I read a lot of horror fiction, but the scariest book I’ve read is a work of non-fiction titled, The Man Who Mistook His Wife For a Hat. This book relates several rare psychiatric cases, including cases of extreme amnesia where individuals have lost all ties to the past and live in a perpetual state of the present, uncertain of who they are or their place in a confusing world that lacks context.

Goddamn that gives me goosebumps. The thought of waking to a state of consciousness that lacks identity, recognizes nothing, and has no idea where it is or what it’s supposed to be doing. As Desirina puts it in her novella, “To live in this nightmare without a story would be too much to bear.”


This is the general predicament facing Lolo and the other “rapt children” in Desirina Boskovich’s surreal and aptly titled, Never Now Always. The story follows three interconnected characters, Lolo, Gor, and Tess who are only aware of the NOW in which they exist. Memories are wispy images that might or might not be real. The future is opaque. The present is gravely mysterious. Who are they? Where are they? Why are they here?

The characters in this novella are all children. The silent antagonists are featureless adults enacting an impenetrable agenda, keeping the kids, both literally and figuratively, in the dark. I remember feeling this confusion as a child, before my identity had formed. The mystery of existence. Coming to adults with questions they couldn’t answer. Thinking I’d been inserted into a dangerous game where the stakes were high yet no one knew the rules. Or that vital information was being withheld for reasons I couldn’t comprehend.

And now, as an adult, looking back on my childhood with such blistering nostalgia it threatens to crumble my heart. Wondering, sometimes, if I wouldn’t be better off without a past, or at least with certain parts anesthetized. In this novella, we get the sense that the children have seen or been exposed to something so traumatizing that having their past erased is preferable to retaining its memory. That, perhaps, they are being protected by concerned guardians saving them from the pain of some shared experience. Or maybe they’re being lied to for some nefarious purpose.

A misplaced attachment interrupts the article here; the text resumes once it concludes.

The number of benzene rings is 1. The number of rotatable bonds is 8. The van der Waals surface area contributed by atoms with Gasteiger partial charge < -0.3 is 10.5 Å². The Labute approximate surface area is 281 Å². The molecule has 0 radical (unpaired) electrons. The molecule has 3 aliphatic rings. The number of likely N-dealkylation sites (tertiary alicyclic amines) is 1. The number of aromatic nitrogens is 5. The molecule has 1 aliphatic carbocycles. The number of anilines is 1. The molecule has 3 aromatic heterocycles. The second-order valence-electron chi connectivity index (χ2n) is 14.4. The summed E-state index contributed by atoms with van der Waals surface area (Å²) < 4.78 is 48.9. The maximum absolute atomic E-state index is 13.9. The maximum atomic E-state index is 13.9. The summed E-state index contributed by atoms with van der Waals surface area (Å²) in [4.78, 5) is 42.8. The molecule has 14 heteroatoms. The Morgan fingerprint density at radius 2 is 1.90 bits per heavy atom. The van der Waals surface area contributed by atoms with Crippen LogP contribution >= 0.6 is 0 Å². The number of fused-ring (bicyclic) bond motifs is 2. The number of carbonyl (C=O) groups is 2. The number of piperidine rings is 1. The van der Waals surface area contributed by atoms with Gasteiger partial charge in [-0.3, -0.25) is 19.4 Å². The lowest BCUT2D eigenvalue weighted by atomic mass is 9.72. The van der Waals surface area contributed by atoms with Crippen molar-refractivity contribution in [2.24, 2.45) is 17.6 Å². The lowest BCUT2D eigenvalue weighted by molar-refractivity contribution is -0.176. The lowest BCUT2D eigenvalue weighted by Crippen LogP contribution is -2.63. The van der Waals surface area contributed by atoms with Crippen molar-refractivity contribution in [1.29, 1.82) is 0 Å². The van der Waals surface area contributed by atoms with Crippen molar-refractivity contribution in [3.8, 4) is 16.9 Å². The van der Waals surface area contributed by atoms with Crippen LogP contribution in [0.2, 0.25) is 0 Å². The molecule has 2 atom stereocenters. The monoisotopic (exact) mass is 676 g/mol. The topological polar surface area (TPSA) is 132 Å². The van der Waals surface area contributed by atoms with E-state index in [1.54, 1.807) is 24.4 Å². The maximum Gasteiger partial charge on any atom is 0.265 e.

The traumas we face as children tend to stay with us, shaping the kind of adults we become. If something so traumatizing had occurred as a child that it would devastate the rest of your life, would you want it erased? Which is better: imposed ignorance or devastating truth?

Such compelling questions are raised in this immersive, entertaining, and wildly inventive tale that I highly recommend.

Pre-order a copy HERE.


And follow Desirina to learn more about her current and future work. She’s one of my personal favorites.


Desirina Boskovich’s short fiction has been published in Clarkesworld, Lightspeed, Nightmare, F&SF, Kaleidotrope, PodCastle, Drabblecast, and anthologies such as Aliens: Recent Encounters, The Apocalypse Triptych, and Tomorrow’s Cthulhu. Her nonfiction pieces on music, literature, and culture have appeared in Lightspeed, Weird Fiction Review, the Huffington Post, Wonderbook, and The Steampunk Bible. She is also the editor of It Came From the North: Anthology of Finnish Speculative Fiction, and together with Jeff VanderMeer, co-author of The Steampunk User’s Manual. Find her online at www.desirinaboskovich.com